This is an overview of the present status of permanent magnet technology with special emphasis on the rare-earth intermetallic compounds, which represent the most advanced development in this area. The first part deals with the general principles of magnetism that form the basis of permanent magnet techniques and applications, focusing attention on the stored energy and the energy exchanged with the external world. Important intrinsic properties of hard magnetic materials for the manufacture of permanent magnets are an intense saturation magnetization, a high Curie temperature and a strong magnetic anisotropy. The latter is a key property in the development of coercivity, a necessary condition for a ferromagnetic material to be useful as a permanent magnet. Modern high energy density materials (rare-earth intermetallics) are especially characterized by a very elevated coercive field, and show an improvement of an order of magnitude in the energy product (BH)max compared to traditional high moment materials (Alnico alloys). Besides the SmCo5 and NdFeB type compounds, the most recent achievements in this class of materials include interstitial 2:17 compounds, which at present suffer from the difficulty of achieving sufficient densification and stability. However, application of these compounds to bonded type materials seems to be very promising. Other possibilities are presented by a series of different preparation routes, among which rapid solidification methods offer a wide range of opportunities. In this category, increasing attention is being paid to special nanostructured materials because of the possibility of obtaining enhanced remanence by profiting from a favorable exchange interaction between adjacent grains.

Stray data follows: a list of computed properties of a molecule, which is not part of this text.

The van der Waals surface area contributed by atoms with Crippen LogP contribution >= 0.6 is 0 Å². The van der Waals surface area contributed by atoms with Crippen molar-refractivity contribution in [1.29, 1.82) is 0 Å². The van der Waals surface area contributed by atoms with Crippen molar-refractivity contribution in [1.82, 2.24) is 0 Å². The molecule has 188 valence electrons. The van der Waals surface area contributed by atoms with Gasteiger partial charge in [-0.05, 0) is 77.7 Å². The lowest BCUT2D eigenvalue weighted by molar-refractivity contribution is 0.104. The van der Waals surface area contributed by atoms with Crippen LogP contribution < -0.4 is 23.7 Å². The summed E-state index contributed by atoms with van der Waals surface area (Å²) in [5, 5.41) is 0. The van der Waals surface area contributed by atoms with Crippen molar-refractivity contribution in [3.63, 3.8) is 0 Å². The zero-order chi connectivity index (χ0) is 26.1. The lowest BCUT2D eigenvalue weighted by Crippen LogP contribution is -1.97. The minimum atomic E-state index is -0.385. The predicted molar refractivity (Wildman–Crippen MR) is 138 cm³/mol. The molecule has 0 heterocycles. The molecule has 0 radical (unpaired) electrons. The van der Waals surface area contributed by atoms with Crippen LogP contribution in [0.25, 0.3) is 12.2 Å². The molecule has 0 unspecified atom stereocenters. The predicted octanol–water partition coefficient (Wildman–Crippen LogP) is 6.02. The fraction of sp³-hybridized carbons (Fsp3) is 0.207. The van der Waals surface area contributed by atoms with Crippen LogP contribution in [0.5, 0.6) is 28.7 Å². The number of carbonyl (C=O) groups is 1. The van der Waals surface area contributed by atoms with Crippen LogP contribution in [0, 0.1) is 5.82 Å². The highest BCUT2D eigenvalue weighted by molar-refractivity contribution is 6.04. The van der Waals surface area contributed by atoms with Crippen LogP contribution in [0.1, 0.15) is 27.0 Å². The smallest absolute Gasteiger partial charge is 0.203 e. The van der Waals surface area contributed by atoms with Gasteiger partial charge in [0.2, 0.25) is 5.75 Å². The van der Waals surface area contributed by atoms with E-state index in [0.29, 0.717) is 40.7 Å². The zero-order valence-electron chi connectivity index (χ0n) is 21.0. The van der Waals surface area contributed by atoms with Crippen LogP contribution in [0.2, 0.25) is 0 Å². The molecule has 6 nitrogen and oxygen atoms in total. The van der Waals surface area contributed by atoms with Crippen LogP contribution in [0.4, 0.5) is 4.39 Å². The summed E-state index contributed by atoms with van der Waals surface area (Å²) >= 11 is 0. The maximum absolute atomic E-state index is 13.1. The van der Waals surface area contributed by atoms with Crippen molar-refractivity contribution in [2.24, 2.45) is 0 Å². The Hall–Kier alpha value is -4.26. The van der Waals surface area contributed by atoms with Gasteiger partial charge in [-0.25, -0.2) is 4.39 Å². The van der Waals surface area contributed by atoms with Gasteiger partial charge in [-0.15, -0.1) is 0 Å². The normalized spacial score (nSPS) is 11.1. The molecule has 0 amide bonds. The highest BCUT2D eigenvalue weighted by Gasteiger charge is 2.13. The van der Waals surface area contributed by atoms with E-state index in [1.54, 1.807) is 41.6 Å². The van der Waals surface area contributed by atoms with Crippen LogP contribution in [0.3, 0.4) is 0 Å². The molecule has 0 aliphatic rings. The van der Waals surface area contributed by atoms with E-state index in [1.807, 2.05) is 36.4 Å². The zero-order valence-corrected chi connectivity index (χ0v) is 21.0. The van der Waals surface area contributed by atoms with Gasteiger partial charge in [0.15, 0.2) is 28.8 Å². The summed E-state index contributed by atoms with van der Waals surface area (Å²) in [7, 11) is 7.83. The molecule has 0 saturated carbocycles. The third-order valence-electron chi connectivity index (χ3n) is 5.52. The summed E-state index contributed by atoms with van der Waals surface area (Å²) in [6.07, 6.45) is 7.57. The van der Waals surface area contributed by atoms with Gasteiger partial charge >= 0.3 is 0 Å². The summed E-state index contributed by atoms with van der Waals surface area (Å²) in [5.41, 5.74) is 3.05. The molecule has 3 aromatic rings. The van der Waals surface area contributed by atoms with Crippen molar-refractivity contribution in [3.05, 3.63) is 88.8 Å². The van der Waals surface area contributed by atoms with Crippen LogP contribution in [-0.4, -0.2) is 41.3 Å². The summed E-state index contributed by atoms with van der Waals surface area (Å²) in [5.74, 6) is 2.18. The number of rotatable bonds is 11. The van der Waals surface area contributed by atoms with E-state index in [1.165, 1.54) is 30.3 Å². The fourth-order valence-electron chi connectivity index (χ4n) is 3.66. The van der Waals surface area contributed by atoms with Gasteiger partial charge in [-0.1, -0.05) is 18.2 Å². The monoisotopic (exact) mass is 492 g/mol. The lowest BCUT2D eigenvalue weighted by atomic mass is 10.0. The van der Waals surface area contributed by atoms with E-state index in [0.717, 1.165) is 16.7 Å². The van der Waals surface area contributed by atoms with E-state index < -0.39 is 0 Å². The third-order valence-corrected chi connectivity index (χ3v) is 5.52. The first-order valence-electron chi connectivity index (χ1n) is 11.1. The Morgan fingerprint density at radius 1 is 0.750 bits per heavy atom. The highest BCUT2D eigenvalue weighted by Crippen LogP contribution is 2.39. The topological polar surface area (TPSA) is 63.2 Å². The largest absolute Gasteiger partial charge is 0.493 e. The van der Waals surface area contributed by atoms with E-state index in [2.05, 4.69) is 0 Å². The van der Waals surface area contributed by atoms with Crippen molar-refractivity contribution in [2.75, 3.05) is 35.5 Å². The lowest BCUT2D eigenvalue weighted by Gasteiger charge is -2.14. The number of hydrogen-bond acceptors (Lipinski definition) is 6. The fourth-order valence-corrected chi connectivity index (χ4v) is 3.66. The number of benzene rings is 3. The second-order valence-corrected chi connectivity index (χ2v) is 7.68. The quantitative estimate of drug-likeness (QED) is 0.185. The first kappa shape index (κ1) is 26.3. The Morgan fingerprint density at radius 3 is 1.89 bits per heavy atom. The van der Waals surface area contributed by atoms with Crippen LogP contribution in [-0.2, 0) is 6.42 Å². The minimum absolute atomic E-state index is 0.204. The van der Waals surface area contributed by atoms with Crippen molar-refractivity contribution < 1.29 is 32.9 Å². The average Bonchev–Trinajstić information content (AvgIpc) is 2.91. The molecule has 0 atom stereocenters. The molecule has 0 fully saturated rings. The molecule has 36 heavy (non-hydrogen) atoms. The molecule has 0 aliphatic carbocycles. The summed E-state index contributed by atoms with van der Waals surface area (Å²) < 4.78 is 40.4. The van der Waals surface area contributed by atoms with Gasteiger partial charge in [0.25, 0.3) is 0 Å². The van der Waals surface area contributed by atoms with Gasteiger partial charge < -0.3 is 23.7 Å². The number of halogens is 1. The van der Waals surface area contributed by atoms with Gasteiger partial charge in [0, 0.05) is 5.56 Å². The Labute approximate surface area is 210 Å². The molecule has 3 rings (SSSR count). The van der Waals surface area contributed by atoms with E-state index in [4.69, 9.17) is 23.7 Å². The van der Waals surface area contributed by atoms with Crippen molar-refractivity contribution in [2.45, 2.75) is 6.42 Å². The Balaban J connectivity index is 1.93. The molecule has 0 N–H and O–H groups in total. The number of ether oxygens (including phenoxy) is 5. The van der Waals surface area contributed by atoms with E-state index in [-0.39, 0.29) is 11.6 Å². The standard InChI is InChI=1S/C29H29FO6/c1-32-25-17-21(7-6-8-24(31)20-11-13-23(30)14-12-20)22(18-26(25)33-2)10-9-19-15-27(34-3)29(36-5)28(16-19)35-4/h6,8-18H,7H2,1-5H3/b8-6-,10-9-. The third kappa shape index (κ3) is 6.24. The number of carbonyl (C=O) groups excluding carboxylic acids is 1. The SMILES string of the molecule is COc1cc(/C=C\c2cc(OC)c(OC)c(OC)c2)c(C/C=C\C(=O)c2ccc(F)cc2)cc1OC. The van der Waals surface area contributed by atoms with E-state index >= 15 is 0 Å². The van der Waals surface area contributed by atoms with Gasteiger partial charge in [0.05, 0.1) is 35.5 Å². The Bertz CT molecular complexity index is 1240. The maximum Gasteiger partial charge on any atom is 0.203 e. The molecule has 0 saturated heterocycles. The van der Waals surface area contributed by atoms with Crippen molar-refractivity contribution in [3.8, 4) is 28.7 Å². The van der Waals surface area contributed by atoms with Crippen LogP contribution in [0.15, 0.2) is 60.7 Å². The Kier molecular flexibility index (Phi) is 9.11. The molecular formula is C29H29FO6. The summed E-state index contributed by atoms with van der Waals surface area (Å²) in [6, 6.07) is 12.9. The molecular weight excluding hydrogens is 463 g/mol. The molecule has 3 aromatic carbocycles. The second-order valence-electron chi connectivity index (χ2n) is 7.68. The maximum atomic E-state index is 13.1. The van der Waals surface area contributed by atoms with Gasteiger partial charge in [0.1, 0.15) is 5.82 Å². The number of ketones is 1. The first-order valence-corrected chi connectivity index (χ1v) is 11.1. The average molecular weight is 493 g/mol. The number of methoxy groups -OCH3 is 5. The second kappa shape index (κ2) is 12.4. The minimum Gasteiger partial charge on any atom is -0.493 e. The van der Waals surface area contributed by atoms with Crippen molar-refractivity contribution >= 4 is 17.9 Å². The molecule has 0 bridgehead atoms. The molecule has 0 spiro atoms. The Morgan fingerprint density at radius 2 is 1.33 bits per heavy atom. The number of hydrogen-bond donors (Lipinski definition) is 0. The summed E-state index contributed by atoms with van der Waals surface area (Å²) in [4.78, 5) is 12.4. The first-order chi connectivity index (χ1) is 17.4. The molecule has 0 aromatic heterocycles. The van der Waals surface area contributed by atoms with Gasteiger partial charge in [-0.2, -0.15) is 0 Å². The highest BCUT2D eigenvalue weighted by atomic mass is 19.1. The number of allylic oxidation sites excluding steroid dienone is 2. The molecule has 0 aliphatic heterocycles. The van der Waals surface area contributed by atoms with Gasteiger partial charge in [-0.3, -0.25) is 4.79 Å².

Weitere Kapitel dieses Buchs durch Wischen aufrufen
- Permanent Magnets
- Springer Netherlands